Sunday, Oct. 30, 2011 | 2 a.m.
Former Massachusetts Gov. Mitt Romney got in trouble recently when he came to Nevada and started talking about housing. Nevada has the highest foreclosure rate in the country, and Romney, a front-runner for the Republican presidential nomination, showed little sense of compassion or desire to help ease the foreclosure crisis.
In an interview with the Las Vegas Sun, Romney said “the key thing for me is let the market do its work. Get the foreclosures washed through the system ... let the market rebound from the bottom that it hits, and get people back into homes.”
In other words, Romney doesn’t want the government involved but instead wants the market left on its own. And he wants it to move quickly by having foreclosures “washed through the system,” meaning even more foreclosures.
Romney is not alone proposing a hands-off approach to the foreclosure crisis. Arguing to let the market “do its work” has become something of a conservative mantra. Nearly all of the Republican presidential candidates have said similar things.
Conservatives are loath to talk about any type of government help or intervention. They have offered a number of economic explanations about how letting the market work supposedly makes sense, but does anyone see a problem with leaving the market on its own to correct itself? After all, it was the market — fueled by lax oversight — that got the country into this mess with its risky practices. The result is that millions of Americans have faced job loss and foreclosure.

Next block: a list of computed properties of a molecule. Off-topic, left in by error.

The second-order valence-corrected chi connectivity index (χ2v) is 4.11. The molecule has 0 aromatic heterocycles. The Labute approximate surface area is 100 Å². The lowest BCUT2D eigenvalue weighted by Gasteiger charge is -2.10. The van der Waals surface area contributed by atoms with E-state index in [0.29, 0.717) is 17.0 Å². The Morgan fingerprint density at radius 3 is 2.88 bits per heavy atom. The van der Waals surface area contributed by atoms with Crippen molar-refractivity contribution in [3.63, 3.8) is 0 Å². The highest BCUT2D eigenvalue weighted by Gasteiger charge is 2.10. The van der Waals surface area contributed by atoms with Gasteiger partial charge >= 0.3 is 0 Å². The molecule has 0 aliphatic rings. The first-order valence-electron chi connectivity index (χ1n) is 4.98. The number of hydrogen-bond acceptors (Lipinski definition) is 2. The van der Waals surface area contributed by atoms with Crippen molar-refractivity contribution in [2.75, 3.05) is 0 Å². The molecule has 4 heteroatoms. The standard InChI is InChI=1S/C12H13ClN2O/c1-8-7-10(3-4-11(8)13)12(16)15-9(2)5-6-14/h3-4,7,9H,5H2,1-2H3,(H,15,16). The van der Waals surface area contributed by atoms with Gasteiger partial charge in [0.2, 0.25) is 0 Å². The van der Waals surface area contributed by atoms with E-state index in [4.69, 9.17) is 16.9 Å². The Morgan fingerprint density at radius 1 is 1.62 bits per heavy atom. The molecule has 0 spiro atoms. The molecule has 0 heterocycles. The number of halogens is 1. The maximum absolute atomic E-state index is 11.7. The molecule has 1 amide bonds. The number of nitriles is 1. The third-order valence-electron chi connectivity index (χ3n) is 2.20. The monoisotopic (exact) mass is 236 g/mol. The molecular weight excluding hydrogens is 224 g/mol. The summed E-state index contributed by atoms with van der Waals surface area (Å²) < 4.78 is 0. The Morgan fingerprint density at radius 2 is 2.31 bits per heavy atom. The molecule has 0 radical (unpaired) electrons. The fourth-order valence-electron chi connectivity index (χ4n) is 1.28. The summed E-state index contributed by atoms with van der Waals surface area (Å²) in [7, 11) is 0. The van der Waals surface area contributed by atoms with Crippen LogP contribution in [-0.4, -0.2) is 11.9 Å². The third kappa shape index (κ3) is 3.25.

And the idea that foreclosures need to be “washed through the system” quickly is ludicrous. Did the Republican presidential candidates fail to notice what happened as the banks scrambled to foreclose on properties? There were serious problems. In Nevada, for example, state Attorney General Catherine Cortez Masto has alleged that one major bank essentially railroaded homeowners, ignoring its own procedures to foreclose on properties when it didn’t have the right to do so.
What makes the Republican presidential candidates’ advocacy of a hands-off approach even more troubling is that it leaves consumers with nowhere to turn. Wall Street made billions in profits by breaking and bending the rules, and Americans are paying the price. It is galling that the Republican approach would only further this injustice. This is the time government should be involved.
Nevadans understand how devastating the situation is. In addition to the highest rate of foreclosure, the state also has the highest rate of unemployment.
President Barack Obama was in Las Vegas last week to unveil his plan to help ease the foreclosure crisis. The plan will allow people who owe more than their home is worth, or who have a small amount of equity, to refinance. To qualify, the mortgages have to be owned or backed by Fannie Mae or Freddie Mac, and homeowners have to be current with their loans and have a strong record of making payments on time.
Estimates say as many as 2 million homes could qualify, and critics have tried to dismiss the plan, saying it won’t help much, if at all. The plan certainly isn’t perfect, but it’s at least a step in the right direction — and it’s more than anyone else has offered.